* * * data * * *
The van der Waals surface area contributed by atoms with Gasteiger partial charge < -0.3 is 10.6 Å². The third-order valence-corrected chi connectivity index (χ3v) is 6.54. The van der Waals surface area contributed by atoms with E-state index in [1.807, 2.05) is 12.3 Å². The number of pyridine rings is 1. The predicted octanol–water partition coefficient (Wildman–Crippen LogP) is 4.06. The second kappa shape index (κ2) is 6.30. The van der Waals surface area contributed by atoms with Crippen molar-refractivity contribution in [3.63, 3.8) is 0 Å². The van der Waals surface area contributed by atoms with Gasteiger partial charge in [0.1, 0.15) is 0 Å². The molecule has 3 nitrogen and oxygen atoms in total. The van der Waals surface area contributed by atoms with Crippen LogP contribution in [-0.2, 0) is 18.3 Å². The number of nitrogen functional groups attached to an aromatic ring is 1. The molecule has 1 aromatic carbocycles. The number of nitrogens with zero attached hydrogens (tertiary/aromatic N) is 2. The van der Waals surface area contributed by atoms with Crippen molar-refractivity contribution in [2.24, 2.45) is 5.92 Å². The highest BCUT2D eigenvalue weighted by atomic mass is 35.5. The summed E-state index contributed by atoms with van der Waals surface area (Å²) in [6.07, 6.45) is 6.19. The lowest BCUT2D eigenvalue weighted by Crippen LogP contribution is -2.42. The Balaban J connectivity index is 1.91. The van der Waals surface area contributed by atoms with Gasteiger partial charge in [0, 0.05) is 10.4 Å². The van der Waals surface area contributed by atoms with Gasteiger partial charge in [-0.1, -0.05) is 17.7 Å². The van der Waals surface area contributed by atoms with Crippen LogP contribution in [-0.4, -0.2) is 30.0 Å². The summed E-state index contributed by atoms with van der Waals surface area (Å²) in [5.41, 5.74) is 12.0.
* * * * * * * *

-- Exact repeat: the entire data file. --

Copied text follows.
The van der Waals surface area contributed by atoms with Gasteiger partial charge < -0.3 is 10.6 Å². The third-order valence-corrected chi connectivity index (χ3v) is 6.54. The van der Waals surface area contributed by atoms with E-state index in [1.807, 2.05) is 12.3 Å². The number of pyridine rings is 1. The predicted octanol–water partition coefficient (Wildman–Crippen LogP) is 4.06. The second kappa shape index (κ2) is 6.30. The van der Waals surface area contributed by atoms with Crippen molar-refractivity contribution in [3.63, 3.8) is 0 Å². The van der Waals surface area contributed by atoms with Gasteiger partial charge in [0.1, 0.15) is 0 Å². The molecule has 3 nitrogen and oxygen atoms in total. The van der Waals surface area contributed by atoms with Crippen LogP contribution in [-0.2, 0) is 18.3 Å². The number of nitrogen functional groups attached to an aromatic ring is 1. The molecule has 1 aromatic carbocycles. The number of nitrogens with zero attached hydrogens (tertiary/aromatic N) is 2. The van der Waals surface area contributed by atoms with Crippen molar-refractivity contribution in [2.24, 2.45) is 5.92 Å². The highest BCUT2D eigenvalue weighted by atomic mass is 35.5. The summed E-state index contributed by atoms with van der Waals surface area (Å²) in [6.07, 6.45) is 6.19. The lowest BCUT2D eigenvalue weighted by Crippen LogP contribution is -2.42. The Balaban J connectivity index is 1.91. The van der Waals surface area contributed by atoms with Gasteiger partial charge in [0, 0.05) is 10.4 Å². The van der Waals surface area contributed by atoms with Gasteiger partial charge in [-0.1, -0.05) is 17.7 Å². The van der Waals surface area contributed by atoms with Crippen LogP contribution in [-0.4, -0.2) is 30.0 Å². The summed E-state index contributed by atoms with van der Waals surface area (Å²) in [5.41, 5.74) is 12.0.